The facts speak for themselves—solo travel is a trend that’s here to stay. Taken from a compilation of studies done within the travel industry, Solo Traveler World reports that solo travel made up “around 18% of global bookings” in 2019, which “has increased by 7% in the last year alone.” With countless destinations to choose from, Spain is ranked in the top 10 best countries for solo travelers by Travel+Leisure, making it an ideal choice for both novice and seasoned solo travelers alike. There’s no better place to start the country’s capital city of Madrid, a pulsating metropolis well-known as an epicenter of Spanish art, history, and culture, as well as for its delectable tapas and vibrant nightlife. We’re here to make sure you have the perfect solo travel trip to Madrid, so let us help you figure out what to see and how to have a positive experience while traveling alone.
The top Madrid attractions you have to visit
Squares, or plazas, are an integral part of Spanish culture. These public spaces are a meeting place for friends, families, and lovers alike—and are a great place to people watch and get a glimpse of what day-to-day life in Spain is like. Madrid has no shortage of plazas for you to visit and enjoy, from the Puerta del Sol and Plaza Mayor to Plaza de Olavide and Plaza de Cibeles. The city’s plazas are also a great spot to meet new people, whether locals or fellow travelers, and strike up a conversation, so find a an open bench or a café with outdoor seating, and enjoy!
Did you know that Madrid is home to some of the famous art museums in the world? You’ll find these three in every Madrid travel guide —the Museo Nacional del Prado, Thyssen-Bornemisza Museum, and Museo Nacional Centro de Arte Reina Sofía—and with good reason. All three can be found along the main street of Paseo del Prado, which itself is the oldest street in Madrid’s history. Other honorable mentions are the Museo del Romanticismo, Casa Museo Lope de Vega, and Museo Arqueológico Nacional.
Historical and cultural sites
The list of must-see historically and culturally significant sites in Madrid is practically never-ending, but our attempt at a short list includes Calle Gran Vía, the Royal Palace of Madrid, the Estación de Puerta de Atocha, Mercado San Miguel, and the neighborhoods of Chueca and Malasaña. Madrid also has a number of beautiful parks that hold more of the city’s gems, such as the Jardines del Templo de Debod in the Parque del Oeste and the Palacio de Cristal in the Parque del Retiro.
One of the best parts about traveling alone is getting to decide what, where, and when to eat—stopping whenever something catches your eye or you feel a rumble in your stomach.. Make time to savor some local dishes, like the famous bocata de calamares, or squid sandwich, at El Brillante, and Chocolatería San Ginés, which is open for both breakfast and merienda, the typical Spanish afternoon snack time, for you to get your churros fix. Other popular options are cocido madrileño (a hearty stew of meat, chickpeas, and vegetables) and huevos estrellados (a mixture of fried eggs, potatoes, and Iberian ham), but you can always opt to let the restaurant decide for you when you order the menú del día.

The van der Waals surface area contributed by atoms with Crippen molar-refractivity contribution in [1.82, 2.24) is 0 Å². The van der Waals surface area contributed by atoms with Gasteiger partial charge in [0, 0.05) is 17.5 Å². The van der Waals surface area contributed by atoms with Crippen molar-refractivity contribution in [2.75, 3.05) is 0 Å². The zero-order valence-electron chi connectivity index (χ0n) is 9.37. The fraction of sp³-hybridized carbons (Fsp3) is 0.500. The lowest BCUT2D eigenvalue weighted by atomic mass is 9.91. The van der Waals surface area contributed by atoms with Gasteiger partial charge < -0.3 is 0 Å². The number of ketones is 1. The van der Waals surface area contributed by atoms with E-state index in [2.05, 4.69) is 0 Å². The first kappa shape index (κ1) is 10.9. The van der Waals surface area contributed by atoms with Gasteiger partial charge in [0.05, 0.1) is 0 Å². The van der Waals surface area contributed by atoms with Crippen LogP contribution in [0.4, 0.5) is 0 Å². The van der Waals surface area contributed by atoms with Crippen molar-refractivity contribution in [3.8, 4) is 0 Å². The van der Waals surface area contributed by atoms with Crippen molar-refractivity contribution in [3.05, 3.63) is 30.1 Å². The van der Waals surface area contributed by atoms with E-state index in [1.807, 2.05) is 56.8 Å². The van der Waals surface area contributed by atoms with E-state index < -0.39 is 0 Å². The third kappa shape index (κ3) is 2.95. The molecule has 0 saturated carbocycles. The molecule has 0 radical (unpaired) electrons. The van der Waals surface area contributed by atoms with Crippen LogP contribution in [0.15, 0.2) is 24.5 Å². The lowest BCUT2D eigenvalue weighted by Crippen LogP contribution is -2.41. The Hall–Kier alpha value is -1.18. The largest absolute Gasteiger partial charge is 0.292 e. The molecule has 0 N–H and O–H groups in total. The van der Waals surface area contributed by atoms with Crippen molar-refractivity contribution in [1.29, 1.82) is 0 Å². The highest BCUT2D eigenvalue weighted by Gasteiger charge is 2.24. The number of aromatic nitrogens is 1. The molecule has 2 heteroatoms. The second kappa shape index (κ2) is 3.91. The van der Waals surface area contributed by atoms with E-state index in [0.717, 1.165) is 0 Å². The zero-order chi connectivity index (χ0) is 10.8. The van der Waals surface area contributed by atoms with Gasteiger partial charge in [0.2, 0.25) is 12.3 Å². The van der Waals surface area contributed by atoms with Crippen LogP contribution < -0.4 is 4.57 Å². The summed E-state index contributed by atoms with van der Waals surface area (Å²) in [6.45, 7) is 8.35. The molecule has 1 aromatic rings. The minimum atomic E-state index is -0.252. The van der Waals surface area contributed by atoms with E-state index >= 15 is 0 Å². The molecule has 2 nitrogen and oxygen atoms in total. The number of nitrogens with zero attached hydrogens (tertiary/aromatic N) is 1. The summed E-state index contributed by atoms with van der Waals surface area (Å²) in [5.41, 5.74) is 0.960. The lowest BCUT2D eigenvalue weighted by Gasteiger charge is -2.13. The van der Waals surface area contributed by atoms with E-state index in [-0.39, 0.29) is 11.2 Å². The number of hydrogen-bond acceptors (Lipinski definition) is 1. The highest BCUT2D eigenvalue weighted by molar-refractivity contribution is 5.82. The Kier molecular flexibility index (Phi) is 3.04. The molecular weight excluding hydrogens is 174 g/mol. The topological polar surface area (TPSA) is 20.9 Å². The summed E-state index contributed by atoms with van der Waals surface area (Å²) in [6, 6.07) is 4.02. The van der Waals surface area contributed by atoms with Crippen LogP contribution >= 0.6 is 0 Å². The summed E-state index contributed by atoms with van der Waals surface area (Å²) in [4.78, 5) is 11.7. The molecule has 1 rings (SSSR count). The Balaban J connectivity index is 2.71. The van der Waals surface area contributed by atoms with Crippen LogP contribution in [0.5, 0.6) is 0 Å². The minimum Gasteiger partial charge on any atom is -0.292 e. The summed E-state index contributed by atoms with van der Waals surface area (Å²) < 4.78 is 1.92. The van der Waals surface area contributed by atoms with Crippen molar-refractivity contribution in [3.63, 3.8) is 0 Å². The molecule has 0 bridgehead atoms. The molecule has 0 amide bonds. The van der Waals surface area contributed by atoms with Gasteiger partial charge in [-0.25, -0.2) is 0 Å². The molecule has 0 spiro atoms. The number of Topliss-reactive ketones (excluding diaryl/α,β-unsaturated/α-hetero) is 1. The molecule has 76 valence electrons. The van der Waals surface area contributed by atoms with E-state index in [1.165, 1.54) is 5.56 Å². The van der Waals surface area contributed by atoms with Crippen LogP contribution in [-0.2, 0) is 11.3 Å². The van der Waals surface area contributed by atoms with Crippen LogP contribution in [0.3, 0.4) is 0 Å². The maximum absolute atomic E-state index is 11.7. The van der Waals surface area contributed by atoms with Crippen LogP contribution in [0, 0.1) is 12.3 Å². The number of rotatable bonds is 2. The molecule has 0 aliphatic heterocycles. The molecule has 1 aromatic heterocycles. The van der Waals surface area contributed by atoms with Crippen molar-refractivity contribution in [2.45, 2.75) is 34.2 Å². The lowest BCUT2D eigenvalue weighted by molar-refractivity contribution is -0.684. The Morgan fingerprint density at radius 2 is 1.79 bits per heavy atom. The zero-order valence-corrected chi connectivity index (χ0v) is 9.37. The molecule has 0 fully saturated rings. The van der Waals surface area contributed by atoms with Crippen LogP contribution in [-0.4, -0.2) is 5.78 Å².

Tips on personal safety in Madrid
Make a list of helpful local numbers and addresses
Before you set out on your Madrid solo travel trip, take the time to compile a list of helpful local numbers and addresses, and save it as a note in your phone. Things we’d recommend including are the following:
- Address and phone number of where your accommodation in Madrid
- National emergency phone number (112)
- Location and contact information for your local embassy in Madrid
- International contact information for your bank and credit card companies
Although geared at foreigners moving to Spain, Expatica has a full list of important emergency numbers in Spain that is worth making note of, too.
Keep a watchful eye on your personal belongings
Madrid is a safe city for solo travelers, but much like with any major city, you should be mindful of the presence of pickpockets. If you’re wearing a purse, it’s advisable to choose one that closes with a zipper and wear it across the front of your body. For those simply carrying around a wallet and a phone, put them in your front pockets, and be mindful of anyone who gets too close. When dining, don’t leave your smartphone sitting out on the table, particularly if you’re eating outside. It’s also a good idea to not carry an excessive amount of money on you while out exploring, and to always leave behind at least one credit card and some cash back at your accommodation.
Go where the locals go
Blending in with locals is not only a rule of thumb for when you pack for your trip—it also applies to when you’re on your vacation! You can, and should, still visit Madrid’s main attractions, but attempt to avoid overly tourist restaurants, shops, and areas, as petty theft tends to be more prevalent. It may seem like an obvious tip, but when looking for somewhere to eat, have a look around to see who is already eating there. If the café, bar, or restaurant is filled with Spanish people, you’ve found the right place.
When you’ve finished planning your solo trip to Madrid, the last thing you need to stress about is getting the right photographs to show your friends and family of your travels.
Make your epic adventure even easier by booking a photo tour of Madrid! You’ll get all the right shots of this beautiful Spanish city—and have an unforgettable time doing it.